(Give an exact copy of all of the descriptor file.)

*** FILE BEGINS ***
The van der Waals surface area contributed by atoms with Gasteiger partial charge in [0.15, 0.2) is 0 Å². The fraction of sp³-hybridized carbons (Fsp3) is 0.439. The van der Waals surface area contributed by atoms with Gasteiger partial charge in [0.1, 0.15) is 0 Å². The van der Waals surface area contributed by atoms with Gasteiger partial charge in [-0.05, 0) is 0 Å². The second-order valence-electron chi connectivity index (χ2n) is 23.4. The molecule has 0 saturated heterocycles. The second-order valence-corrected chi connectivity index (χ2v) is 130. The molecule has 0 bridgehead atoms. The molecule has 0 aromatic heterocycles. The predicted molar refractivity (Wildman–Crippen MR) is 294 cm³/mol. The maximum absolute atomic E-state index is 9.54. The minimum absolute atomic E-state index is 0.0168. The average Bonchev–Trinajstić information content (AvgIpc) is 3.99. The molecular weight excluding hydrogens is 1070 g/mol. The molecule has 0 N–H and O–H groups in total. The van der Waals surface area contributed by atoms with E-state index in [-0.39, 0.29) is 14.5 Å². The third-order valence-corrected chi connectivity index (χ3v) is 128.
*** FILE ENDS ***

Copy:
The van der Waals surface area contributed by atoms with Gasteiger partial charge in [0.15, 0.2) is 0 Å². The fraction of sp³-hybridized carbons (Fsp3) is 0.439. The van der Waals surface area contributed by atoms with Gasteiger partial charge in [0.1, 0.15) is 0 Å². The van der Waals surface area contributed by atoms with Gasteiger partial charge in [-0.05, 0) is 0 Å². The second-order valence-electron chi connectivity index (χ2n) is 23.4. The molecule has 0 saturated heterocycles. The second-order valence-corrected chi connectivity index (χ2v) is 130. The molecule has 0 bridgehead atoms. The molecule has 0 aromatic heterocycles. The predicted molar refractivity (Wildman–Crippen MR) is 294 cm³/mol. The maximum absolute atomic E-state index is 9.54. The minimum absolute atomic E-state index is 0.0168. The average Bonchev–Trinajstić information content (AvgIpc) is 3.99. The molecular weight excluding hydrogens is 1070 g/mol. The molecule has 0 N–H and O–H groups in total. The van der Waals surface area contributed by atoms with E-state index in [-0.39, 0.29) is 14.5 Å². The third-order valence-corrected chi connectivity index (χ3v) is 128.